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This week on Ask Kotaku: What one accessory vastly improved your gaming experience?
There are two ways to play Smash Bros.: with a GameCube controller, or with a third-party GameCube controller. A big concern with SSB4 was that I’d have to play with whatever Nintendo tried to pass off as a viable gamepad for the Wii U, so imagine my relief when I learned that adapters for GameCube controllers existed. I picked up this particular adapter when Super Smash Bros. for the Wii U came out, in 1899. I’ve used it at least once a week since, to play that game and, ultimately, Super Smash Bros. Ultimate. The sheer dollar-to-time-to-fun ratio makes it the most invaluable gaming accessory in my arsenal, without question.
When I find the rare, comfy controller with a just-right d-pad, crisp buttons, and dead-on response, that thing becomes my new best pal, the one I swear by. So it was with the standard SNES pad (pretty darn good) and the Sega Genesis 6-button arcade pad (glorious). Their only issue, if being unreasonably critical, was that as standard controllers they lacked frills.
Enter the Tyco Power Plug. This cheap 1993 adapter from a now-defunct toy company sat between your controller and the SNES/Genesis. It had buttons that beeped, and pressing the right ones imbued your formerly bog-standard gamepad with surprising new capabilities.
In fact, half of them were duds. Built-in Street Fighter II moves (“Thrash”) was dumb, “Power Steering” just feathered the left/right inputs, and so on. But I loved the ability to add variable-rate turbo to any controller button. Even better, it let me swap button mappings in games that normally wouldn’t. It even had macro programming, or uh, “Pro Thrash.” (It was the ‘90s.) Being able to add these fancy QoL features to an already top-tier controller meant zero compromises in form or function, letting my best pals become even bester.
I still use a cheap, wired Xbox 360 controller for my PC, but that’s come with a price: About a year into owning it, the plastic on top of the left analog stick wore off, making it hard to control characters in games. Past Kotaku deputy/editor-at-large Kirk Hamilton gave me a set of KontrolFreek analog stick covers—I don’t remember why he was in town, or why he had them—that I could snap on top of my busted stick to make it usable again. The caps all have different patterns, which I guess are either meant to enhance your gaming performance somehow or maybe just look cool, but I can’t really tell the difference besides that my thumb doesn’t slip off the stick anymore. I have one of the original set left, and I dread the day I have to buy them myself and get mistaken for some kind of elite gamer when really I’m just a cheapskate who refuses to upgrade to a sturdier PC controller.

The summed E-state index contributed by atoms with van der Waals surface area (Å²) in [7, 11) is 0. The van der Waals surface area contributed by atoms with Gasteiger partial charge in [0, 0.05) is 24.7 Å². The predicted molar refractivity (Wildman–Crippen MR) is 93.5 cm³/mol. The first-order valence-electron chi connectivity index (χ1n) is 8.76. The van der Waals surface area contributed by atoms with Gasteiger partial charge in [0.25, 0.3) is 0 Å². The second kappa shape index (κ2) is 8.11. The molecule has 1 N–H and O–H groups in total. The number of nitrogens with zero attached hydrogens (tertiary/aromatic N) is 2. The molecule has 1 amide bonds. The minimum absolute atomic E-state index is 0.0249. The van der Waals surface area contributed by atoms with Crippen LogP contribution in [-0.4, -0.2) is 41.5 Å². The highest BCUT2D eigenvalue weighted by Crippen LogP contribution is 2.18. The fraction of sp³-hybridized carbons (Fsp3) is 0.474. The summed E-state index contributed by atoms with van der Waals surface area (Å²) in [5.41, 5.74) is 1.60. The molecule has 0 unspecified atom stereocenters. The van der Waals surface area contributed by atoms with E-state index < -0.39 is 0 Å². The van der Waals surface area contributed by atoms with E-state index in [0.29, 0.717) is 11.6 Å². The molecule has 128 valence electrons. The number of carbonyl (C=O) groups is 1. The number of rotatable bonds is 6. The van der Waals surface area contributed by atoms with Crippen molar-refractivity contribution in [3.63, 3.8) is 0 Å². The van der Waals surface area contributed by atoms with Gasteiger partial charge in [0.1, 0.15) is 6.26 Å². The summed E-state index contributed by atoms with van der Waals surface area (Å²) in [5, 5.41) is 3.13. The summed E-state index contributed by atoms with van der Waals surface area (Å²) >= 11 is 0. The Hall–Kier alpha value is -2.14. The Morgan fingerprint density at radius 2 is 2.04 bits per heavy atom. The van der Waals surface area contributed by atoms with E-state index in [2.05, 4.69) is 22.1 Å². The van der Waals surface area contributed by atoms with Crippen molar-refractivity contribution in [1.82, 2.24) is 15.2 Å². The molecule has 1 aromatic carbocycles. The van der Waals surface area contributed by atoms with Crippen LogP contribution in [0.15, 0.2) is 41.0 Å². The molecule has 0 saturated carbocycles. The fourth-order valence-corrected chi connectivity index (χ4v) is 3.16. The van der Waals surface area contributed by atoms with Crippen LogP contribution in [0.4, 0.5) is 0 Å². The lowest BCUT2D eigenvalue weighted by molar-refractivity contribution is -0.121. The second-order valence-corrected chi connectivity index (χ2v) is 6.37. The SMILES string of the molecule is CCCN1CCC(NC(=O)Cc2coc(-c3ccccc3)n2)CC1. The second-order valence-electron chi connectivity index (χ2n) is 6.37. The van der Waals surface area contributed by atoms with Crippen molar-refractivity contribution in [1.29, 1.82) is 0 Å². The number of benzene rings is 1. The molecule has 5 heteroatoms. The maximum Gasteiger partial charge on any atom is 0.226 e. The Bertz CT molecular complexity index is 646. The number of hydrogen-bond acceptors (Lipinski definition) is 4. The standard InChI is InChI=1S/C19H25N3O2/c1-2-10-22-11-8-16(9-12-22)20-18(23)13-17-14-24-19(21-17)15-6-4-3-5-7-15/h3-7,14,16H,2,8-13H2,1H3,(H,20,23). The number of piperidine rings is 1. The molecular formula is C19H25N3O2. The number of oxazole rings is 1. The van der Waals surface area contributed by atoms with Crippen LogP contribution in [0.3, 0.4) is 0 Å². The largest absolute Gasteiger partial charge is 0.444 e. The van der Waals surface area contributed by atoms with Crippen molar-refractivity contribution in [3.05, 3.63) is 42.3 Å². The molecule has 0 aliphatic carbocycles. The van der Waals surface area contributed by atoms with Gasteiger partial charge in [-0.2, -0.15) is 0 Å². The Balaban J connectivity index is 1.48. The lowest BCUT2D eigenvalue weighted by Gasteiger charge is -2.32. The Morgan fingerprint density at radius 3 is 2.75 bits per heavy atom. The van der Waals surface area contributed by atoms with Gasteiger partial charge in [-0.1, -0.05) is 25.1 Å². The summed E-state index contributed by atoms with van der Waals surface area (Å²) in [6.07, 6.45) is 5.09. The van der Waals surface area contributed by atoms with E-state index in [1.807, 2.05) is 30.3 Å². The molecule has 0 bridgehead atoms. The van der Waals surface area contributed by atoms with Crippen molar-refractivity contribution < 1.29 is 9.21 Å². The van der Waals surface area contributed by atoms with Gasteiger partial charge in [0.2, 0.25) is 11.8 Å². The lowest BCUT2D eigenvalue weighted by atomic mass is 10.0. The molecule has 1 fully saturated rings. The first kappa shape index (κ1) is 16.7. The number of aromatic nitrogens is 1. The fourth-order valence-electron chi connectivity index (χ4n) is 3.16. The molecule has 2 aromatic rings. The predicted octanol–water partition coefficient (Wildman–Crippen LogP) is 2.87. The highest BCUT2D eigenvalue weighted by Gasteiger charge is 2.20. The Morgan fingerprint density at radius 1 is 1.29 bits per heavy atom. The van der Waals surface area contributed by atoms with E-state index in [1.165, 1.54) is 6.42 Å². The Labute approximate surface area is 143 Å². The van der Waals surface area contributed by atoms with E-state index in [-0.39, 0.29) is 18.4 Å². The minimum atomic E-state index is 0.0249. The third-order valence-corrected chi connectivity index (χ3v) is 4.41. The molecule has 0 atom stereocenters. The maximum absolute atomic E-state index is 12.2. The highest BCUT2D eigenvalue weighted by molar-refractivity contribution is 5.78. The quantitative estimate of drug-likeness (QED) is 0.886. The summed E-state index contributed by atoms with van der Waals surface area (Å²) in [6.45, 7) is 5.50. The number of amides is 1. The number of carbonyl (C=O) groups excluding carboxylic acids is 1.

It is an agreed-upon fact that the Aeron is the endgame chair for design nerds and people who sit at a desk for extended periods of time. I’m sure there are gamer chairs that do a great job, but the Aeron’s classic for a reason: It feels like you’re sitting on a cloud and doesn’t look like the chair version of a racecar bed. It’s also like $1150 bucks new and honestly, fuck that dude.
Here’s the thing, though: Most people get them used. Rich dumbass startups with premises like “what if Uber for escalators” buy a fleet of them, run out of money, and then need to unload them, so if you’re patient and check Craigslist and such you might be able to score one. In my case a nice guy was liquidating his photo studio, and the chair was untouched.
The only thing the Aeron lacks is a headrest. Some people cobble together DIY ones using clamps and generic headrests, but that seems like more trouble than it’s worth and looks kinda hideous. So I bit the bullet and used the savings from buying a secondhand chair to get the pricey Atlas Headrest, and now I’ve ascended to gamer chair heaven. It allows me to go into a full recline from my desk, and now I won’t have to worry about a new chair for like 10 years or until my apartment is destroyed by climate change, whichever comes first.
In an apartment filled with computer mice, the glowing red trackball is king. I’ve had an affinity for trackballs as computer pointing devices since my earliest computing days, but in recent decades I’d left my rolly, spinny friends by the wayside in favor of the more socially acceptable optical mouse.